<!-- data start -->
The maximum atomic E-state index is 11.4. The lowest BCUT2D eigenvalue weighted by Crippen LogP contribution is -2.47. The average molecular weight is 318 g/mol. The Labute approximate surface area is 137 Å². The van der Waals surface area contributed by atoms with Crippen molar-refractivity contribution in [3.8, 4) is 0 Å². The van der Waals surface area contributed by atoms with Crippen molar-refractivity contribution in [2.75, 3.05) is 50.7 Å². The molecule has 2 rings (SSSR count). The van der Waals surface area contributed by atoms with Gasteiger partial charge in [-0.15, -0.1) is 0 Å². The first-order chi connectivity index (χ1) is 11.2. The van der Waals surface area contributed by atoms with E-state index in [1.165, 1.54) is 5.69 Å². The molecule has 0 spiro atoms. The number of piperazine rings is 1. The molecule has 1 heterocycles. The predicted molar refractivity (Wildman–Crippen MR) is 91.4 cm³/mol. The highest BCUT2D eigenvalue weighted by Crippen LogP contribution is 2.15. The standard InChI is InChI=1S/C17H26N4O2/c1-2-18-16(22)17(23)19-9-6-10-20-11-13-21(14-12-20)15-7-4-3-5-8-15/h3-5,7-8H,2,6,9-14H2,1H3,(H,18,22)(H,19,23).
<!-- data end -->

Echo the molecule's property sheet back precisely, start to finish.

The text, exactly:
The maximum atomic E-state index is 11.4. The lowest BCUT2D eigenvalue weighted by Crippen LogP contribution is -2.47. The average molecular weight is 318 g/mol. The Labute approximate surface area is 137 Å². The van der Waals surface area contributed by atoms with Crippen molar-refractivity contribution in [3.8, 4) is 0 Å². The van der Waals surface area contributed by atoms with Crippen molar-refractivity contribution in [2.75, 3.05) is 50.7 Å². The molecule has 2 rings (SSSR count). The van der Waals surface area contributed by atoms with Gasteiger partial charge in [-0.15, -0.1) is 0 Å². The first-order chi connectivity index (χ1) is 11.2. The van der Waals surface area contributed by atoms with E-state index in [1.165, 1.54) is 5.69 Å². The molecule has 0 spiro atoms. The number of piperazine rings is 1. The molecule has 1 heterocycles. The predicted molar refractivity (Wildman–Crippen MR) is 91.4 cm³/mol. The highest BCUT2D eigenvalue weighted by Crippen LogP contribution is 2.15. The standard InChI is InChI=1S/C17H26N4O2/c1-2-18-16(22)17(23)19-9-6-10-20-11-13-21(14-12-20)15-7-4-3-5-8-15/h3-5,7-8H,2,6,9-14H2,1H3,(H,18,22)(H,19,23).